phonics curriculum advice for dd

Discussion in 'Homeschooling' started by lovingmothering, Jan 21, 2014.

  1. lovingmothering

    lovingmothering New Member

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    Hi! I'm new here. I'm currently in the middle of homeschooling my ds who is in kindergarten and my dd who is in preschool. My ds has been very easy to homeschool so far because he enjoys book work, doesn't frustrate easily and picks things up quickly. We use math-u-see, horizons phonics and sonlight core A. He loves all of it.
    My dd is so different that I'm lost. She is extremely smart and artistic. She has a completely different learning style, though, and I'm not sure the best way to teach her. We have gone over her letters and sounds since before she was 2 (just casually throughout the day like I did with ds) and she STILL at 4 1/2 doesn't seem to know them. (Or she will know them one day and not the next). She frustrates very easily and doesn't do well with bookwork. She seems to like it until she doesn't know something and then she completely shuts down and cries and I immediately end the session and send her to play. Because of all this, we have really just backed off of schooling altogether and I'm just casually talking about letters and their sounds as she plays throughout the day. As soon as we get serious and sit down to "do school" she cant take it and she shuts down. (We have been doing confessionsofahomeschooler k4 curriculum). She does all of our sonlight reading with us and loves it. She has a long attention span. She can sit and do an art project for an hour without an issue.
    Sorry for all the background info, but with all that said, I need help on where to go from here. I can't see her doing horizons phonics and I want her to LOVE school, not hate it. I plan on her doing sonlight with ds and I again next year as well as trying math u see to see how it goes. But I need a phonics program that would work for her learning style. Does anyone else have a kid like her and have you found a phonics program that works?
     
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  3. crazymama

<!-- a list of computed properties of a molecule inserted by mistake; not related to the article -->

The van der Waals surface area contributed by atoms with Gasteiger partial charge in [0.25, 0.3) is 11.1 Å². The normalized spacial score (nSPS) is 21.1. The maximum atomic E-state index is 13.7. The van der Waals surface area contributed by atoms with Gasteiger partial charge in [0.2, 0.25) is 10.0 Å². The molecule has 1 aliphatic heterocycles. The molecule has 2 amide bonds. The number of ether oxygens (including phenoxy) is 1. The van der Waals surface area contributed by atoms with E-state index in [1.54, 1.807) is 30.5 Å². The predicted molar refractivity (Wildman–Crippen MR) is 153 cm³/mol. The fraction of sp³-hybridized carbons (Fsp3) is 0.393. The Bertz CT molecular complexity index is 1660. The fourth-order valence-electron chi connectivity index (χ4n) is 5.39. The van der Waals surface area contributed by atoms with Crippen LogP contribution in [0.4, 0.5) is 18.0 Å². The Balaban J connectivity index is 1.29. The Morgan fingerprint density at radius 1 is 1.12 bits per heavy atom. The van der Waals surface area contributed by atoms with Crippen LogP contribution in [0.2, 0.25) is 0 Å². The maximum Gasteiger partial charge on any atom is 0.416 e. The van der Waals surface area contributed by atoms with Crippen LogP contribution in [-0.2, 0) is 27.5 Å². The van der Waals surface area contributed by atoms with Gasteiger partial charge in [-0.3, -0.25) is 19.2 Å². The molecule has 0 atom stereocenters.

crazymama Active Member

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    Leap Frog Letter Factory DVD is amazing and really helped my artsy DD.

    Really though, I wouldn't stress at 4 1/2.
     
  4. vantage

    vantage Active Member

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    My kids were both seemingly advanced in all subjects except reading. It was hard to imagine they could do so many other things and pick up so many facts and use them with ease, they had reasoning, math knowledge, understood social science concepts, picked up and learned history quickly, ditto science, but reading...............

    Anyway, I did not stress about it too much because I had read some pretty convincing research that indicated that early reading programs are not all they are cracked up to be, and that the little dabs here and there that are started in so many pre school programs might even cause a negative effect.

    In the "old days" when almost everyone learned to read, and well, they oft en did not even start school until 6 or 7.

    With both of my children, once they got it they got it quickly and made up for lost time.

    It seemed like one day we were struggling with phonics and a couple of month later my youngest read the entire Harry Potter series in a matter of weeks.
     
  5. SeekTruth

    SeekTruth Member

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    I second the Leapfrog DVD's. They are great. Also, Starfall.com is FABULOUS! Perfect for preschool and it's free. Reading all the alphabet books you can find with her may also help. Don't worry. She will get it when she is ready. All kids develop at their own pace. :)
     
  6. AngeC325

    AngeC325 New Member

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    I personally follow the better late than early idea so I didn't start formal learning with my children until they were around six, and even then we took it slow and easy. For one learning, especially reading is hard work and took a long time. For the other it came so quickly I had to scramble to keep up. Each child is SO different.